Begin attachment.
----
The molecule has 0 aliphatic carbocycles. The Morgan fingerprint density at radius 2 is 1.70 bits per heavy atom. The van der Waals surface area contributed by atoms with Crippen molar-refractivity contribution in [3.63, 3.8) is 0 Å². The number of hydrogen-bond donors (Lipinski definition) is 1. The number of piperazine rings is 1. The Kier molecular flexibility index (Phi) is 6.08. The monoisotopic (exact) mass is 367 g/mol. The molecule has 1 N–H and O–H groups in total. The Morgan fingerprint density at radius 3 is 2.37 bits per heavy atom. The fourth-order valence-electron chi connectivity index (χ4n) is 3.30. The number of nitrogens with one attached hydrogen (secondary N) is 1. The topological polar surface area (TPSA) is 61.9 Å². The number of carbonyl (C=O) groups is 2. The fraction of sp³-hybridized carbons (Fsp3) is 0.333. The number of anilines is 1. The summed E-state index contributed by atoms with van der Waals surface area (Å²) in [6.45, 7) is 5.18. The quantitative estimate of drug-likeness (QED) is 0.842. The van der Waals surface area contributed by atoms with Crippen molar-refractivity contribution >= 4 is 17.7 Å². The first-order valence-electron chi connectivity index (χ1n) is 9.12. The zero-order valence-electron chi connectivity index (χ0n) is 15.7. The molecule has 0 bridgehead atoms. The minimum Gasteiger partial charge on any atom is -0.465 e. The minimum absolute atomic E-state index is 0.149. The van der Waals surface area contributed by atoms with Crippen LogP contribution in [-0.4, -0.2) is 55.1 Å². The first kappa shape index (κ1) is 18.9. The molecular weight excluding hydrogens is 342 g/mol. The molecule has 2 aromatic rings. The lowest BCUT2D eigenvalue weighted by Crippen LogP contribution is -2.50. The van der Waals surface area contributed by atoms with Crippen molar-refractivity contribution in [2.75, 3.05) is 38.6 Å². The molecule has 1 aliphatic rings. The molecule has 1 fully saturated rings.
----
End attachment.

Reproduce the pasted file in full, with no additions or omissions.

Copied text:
The molecule has 0 aliphatic carbocycles. The Morgan fingerprint density at radius 2 is 1.70 bits per heavy atom. The van der Waals surface area contributed by atoms with Crippen molar-refractivity contribution in [3.63, 3.8) is 0 Å². The number of hydrogen-bond donors (Lipinski definition) is 1. The number of piperazine rings is 1. The Kier molecular flexibility index (Phi) is 6.08. The monoisotopic (exact) mass is 367 g/mol. The molecule has 1 N–H and O–H groups in total. The Morgan fingerprint density at radius 3 is 2.37 bits per heavy atom. The fourth-order valence-electron chi connectivity index (χ4n) is 3.30. The number of nitrogens with one attached hydrogen (secondary N) is 1. The topological polar surface area (TPSA) is 61.9 Å². The number of carbonyl (C=O) groups is 2. The fraction of sp³-hybridized carbons (Fsp3) is 0.333. The number of anilines is 1. The summed E-state index contributed by atoms with van der Waals surface area (Å²) in [6.45, 7) is 5.18. The quantitative estimate of drug-likeness (QED) is 0.842. The van der Waals surface area contributed by atoms with Crippen molar-refractivity contribution >= 4 is 17.7 Å². The first-order valence-electron chi connectivity index (χ1n) is 9.12. The zero-order valence-electron chi connectivity index (χ0n) is 15.7. The molecule has 0 bridgehead atoms. The minimum Gasteiger partial charge on any atom is -0.465 e. The minimum absolute atomic E-state index is 0.149. The van der Waals surface area contributed by atoms with Crippen LogP contribution in [-0.4, -0.2) is 55.1 Å². The first kappa shape index (κ1) is 18.9. The molecular weight excluding hydrogens is 342 g/mol. The molecule has 2 aromatic rings. The lowest BCUT2D eigenvalue weighted by Crippen LogP contribution is -2.50. The van der Waals surface area contributed by atoms with Crippen molar-refractivity contribution in [2.75, 3.05) is 38.6 Å². The molecule has 1 aliphatic rings. The molecule has 1 fully saturated rings.